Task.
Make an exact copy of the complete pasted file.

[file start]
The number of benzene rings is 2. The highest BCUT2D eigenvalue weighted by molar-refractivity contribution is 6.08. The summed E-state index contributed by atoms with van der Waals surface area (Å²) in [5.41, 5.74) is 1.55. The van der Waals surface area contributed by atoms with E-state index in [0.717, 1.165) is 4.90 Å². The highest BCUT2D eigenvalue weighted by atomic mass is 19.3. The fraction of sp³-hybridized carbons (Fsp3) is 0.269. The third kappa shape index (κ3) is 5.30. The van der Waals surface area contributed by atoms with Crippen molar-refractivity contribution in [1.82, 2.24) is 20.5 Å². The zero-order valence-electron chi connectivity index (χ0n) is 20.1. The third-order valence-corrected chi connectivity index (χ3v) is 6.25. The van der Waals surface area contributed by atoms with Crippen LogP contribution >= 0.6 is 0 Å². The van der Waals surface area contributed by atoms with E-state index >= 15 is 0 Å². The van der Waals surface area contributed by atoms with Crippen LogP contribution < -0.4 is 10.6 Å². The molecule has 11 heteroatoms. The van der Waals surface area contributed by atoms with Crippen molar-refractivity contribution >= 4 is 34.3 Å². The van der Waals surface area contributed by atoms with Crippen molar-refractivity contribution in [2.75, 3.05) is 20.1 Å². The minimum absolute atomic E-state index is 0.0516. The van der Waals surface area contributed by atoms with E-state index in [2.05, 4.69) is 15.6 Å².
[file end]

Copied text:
The number of benzene rings is 2. The highest BCUT2D eigenvalue weighted by molar-refractivity contribution is 6.08. The summed E-state index contributed by atoms with van der Waals surface area (Å²) in [5.41, 5.74) is 1.55. The van der Waals surface area contributed by atoms with E-state index in [0.717, 1.165) is 4.90 Å². The highest BCUT2D eigenvalue weighted by atomic mass is 19.3. The fraction of sp³-hybridized carbons (Fsp3) is 0.269. The third kappa shape index (κ3) is 5.30. The van der Waals surface area contributed by atoms with Crippen molar-refractivity contribution in [1.82, 2.24) is 20.5 Å². The zero-order valence-electron chi connectivity index (χ0n) is 20.1. The third-order valence-corrected chi connectivity index (χ3v) is 6.25. The van der Waals surface area contributed by atoms with Crippen LogP contribution >= 0.6 is 0 Å². The van der Waals surface area contributed by atoms with E-state index >= 15 is 0 Å². The van der Waals surface area contributed by atoms with Crippen LogP contribution < -0.4 is 10.6 Å². The molecule has 11 heteroatoms. The van der Waals surface area contributed by atoms with Crippen molar-refractivity contribution >= 4 is 34.3 Å². The van der Waals surface area contributed by atoms with Crippen molar-refractivity contribution in [2.75, 3.05) is 20.1 Å². The minimum absolute atomic E-state index is 0.0516. The van der Waals surface area contributed by atoms with E-state index in [2.05, 4.69) is 15.6 Å².